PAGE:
Kudos, Mr. Sinclair for this wonderful piece. I hope there is more to come at this calibre.

Dance with the Enemy (The Enemy #1), by Rob Sinclair

Three stars

In his first novel, Sinclair offers the reader an interesting spin on a long-used thriller approach. Carl Logan is a man whose come off the rails. A long-time member of the JIA, a covert joint US-UK agency whose agents act well below the radar. After Logan was captured and tortured by Youssef Selim, he is unable to function effectively and finds solace in the bottom of a highball glass. During a trip to Paris, the US Attorney General is kidnapped and his motorcade decimated. Logan is pulled back from the brink to help locate the AG, fuelled mainly by a chance to enact revenge on Selim, whose men are allegedly behind the event. While many at JIA are leery of Logan, he’s given a short leash and limited time to prove his worth. As the bodies begin to pile up, Logan’s head is in a noose and he must remain off any radar if he hopes to reach Selim and save the AG. When FBI Special Agent Angela Grainger locates him, she can Logan begin running the mission on their own and soon discover a larger plot, in which Selim is only a player. However, when Logan has the chance to come face to face with Selim, he cannot stand down. What is the reason for the AG’s kidnapping and how does Selim play into the larger plot? Sinclar keeps the reader wondering as the story progresses, with twists and turns perfect for the curious reader to enjoy.

Sinclair does a great job in fleshing out his Carl Logan character. While this is apparently the first in the series, there is enough backstory and reference to previous cases that the reader is left to wonder if Sinclair is paving the way for a prequel novel down the road. Even the Selim-Logan storyline would be a wonderful story, should it be fleshed out later on, as the hatred between the characters is wonderful. I stumbled upon Sinclair as I was asked to read and review the second novel in the series, but thought I ought to do my due diligence and delve into the Logan persona a little more before offering publishers a formal opinion of the man of mystery. The story moves well, though progress lags at times and there was little movement to offer for long periods of time. While Logan is no Bond, he does try to portray himself as one at times, as Sinclair peppers the narrative with a little romance to cut some of the killing tension. Overall, things moved nicely, though the use of a thriller novel rubric left some things highly predictable. An entertaining piece of work, which I hope is built upon in the second and subsequent novels.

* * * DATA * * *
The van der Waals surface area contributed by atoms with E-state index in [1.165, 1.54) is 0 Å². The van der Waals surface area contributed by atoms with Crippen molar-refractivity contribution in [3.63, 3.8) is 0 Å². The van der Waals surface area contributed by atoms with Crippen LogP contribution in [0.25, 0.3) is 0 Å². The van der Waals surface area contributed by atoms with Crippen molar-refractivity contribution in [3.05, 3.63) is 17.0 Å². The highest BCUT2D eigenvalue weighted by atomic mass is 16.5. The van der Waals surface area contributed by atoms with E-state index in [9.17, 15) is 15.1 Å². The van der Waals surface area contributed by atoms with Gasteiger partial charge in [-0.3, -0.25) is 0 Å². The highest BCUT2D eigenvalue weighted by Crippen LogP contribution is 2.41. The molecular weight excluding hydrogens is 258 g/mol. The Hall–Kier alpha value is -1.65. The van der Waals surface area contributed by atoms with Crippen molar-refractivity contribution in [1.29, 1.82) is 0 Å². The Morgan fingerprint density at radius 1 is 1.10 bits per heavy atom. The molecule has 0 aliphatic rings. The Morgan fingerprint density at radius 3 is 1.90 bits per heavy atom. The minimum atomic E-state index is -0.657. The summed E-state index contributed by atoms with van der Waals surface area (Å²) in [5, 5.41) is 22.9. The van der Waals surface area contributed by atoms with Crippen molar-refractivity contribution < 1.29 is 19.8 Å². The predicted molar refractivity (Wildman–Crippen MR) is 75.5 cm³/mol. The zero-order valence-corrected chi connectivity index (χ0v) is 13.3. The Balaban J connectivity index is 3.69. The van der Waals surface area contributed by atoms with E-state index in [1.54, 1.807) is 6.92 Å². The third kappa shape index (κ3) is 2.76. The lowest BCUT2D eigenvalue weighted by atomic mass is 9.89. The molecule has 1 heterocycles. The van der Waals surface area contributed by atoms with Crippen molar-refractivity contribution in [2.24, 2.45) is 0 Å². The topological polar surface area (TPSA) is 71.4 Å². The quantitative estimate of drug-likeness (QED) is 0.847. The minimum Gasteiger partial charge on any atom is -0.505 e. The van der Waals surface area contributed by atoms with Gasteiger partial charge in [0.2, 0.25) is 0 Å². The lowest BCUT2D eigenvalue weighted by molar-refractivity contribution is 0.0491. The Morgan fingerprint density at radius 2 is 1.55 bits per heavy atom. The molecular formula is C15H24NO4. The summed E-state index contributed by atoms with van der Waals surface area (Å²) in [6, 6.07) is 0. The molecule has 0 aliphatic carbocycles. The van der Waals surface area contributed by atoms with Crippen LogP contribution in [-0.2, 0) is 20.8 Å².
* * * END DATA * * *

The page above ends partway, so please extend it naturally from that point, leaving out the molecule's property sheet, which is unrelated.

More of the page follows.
Kudos, Mr. Sinclair for a good first effort. You can keep the reader’s interest and have a great character on your hands, should you wish to expand on his backstory.

Depraved Heart (Kay Scarpetta # 23), by Patricia Cornwell

Three and a half stars

As Cornwell builds on her highly successful Dr. Kay Scarpetta series, the reader is pulled deep into a psychological thriller that will not let go until the closing chapter. While investigating a mysterious death in Cambridge, Scarpetta is alerted to a message seemingly sent by her niece, Lucy. This message, a link to a surveillance video from almost two decades earlier, shows a vulnerable Lucy with secrets she’s told no one, all of which could implicate her in some highly illegal activities. Scarpetta is unsure what to do or whom to tell, and with no ability to pause or save the clips, she becomes engrossed with her phone and forgets the body before her. What begins as a simple curiosity soon becomes the next round of stalking by Scarpetta’s long-time nemesis, Carrie Grethen, whose past relationship with Lucy is only the tip of the iceberg. How does this video and the body laying before her tie into an attack Scarpetta faced months earlier while diving? And once the FBI raids Lucy’s property, there seems to be nothing that Scarpetta can do to protect her quasi-daughter from a lifetime behind bars. Has Grethen finally found a way to outmanoeuvre Scarpetta and have the last laugh? Will she rise yet again from the ashes and ruin the calm life that Scarpetta has tried to put in place? Cornwell weaves a wonderful story and utilises some of her key characters in this latest instalment, which keeps the reader begging for more.